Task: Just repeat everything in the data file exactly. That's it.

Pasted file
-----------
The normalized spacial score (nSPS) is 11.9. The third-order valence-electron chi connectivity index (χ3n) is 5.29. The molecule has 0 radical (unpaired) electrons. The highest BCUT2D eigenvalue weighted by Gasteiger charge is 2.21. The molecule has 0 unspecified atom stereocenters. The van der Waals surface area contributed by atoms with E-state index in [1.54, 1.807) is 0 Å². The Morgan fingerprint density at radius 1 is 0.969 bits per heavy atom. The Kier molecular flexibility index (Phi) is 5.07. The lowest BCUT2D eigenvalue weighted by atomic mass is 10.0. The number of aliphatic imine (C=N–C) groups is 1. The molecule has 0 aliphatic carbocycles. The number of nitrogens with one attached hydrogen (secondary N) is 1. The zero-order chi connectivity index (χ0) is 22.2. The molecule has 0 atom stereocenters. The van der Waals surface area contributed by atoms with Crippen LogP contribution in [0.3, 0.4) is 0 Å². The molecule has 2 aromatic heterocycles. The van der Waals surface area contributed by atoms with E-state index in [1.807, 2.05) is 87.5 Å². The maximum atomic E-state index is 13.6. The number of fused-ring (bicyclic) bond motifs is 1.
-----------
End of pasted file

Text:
The normalized spacial score (nSPS) is 11.9. The third-order valence-electron chi connectivity index (χ3n) is 5.29. The molecule has 0 radical (unpaired) electrons. The highest BCUT2D eigenvalue weighted by Gasteiger charge is 2.21. The molecule has 0 unspecified atom stereocenters. The van der Waals surface area contributed by atoms with E-state index in [1.54, 1.807) is 0 Å². The Morgan fingerprint density at radius 1 is 0.969 bits per heavy atom. The Kier molecular flexibility index (Phi) is 5.07. The lowest BCUT2D eigenvalue weighted by atomic mass is 10.0. The number of aliphatic imine (C=N–C) groups is 1. The molecule has 0 aliphatic carbocycles. The number of nitrogens with one attached hydrogen (secondary N) is 1. The zero-order chi connectivity index (χ0) is 22.2. The molecule has 0 atom stereocenters. The van der Waals surface area contributed by atoms with Crippen LogP contribution in [0.3, 0.4) is 0 Å². The molecule has 2 aromatic heterocycles. The van der Waals surface area contributed by atoms with E-state index in [1.807, 2.05) is 87.5 Å². The maximum atomic E-state index is 13.6. The number of fused-ring (bicyclic) bond motifs is 1.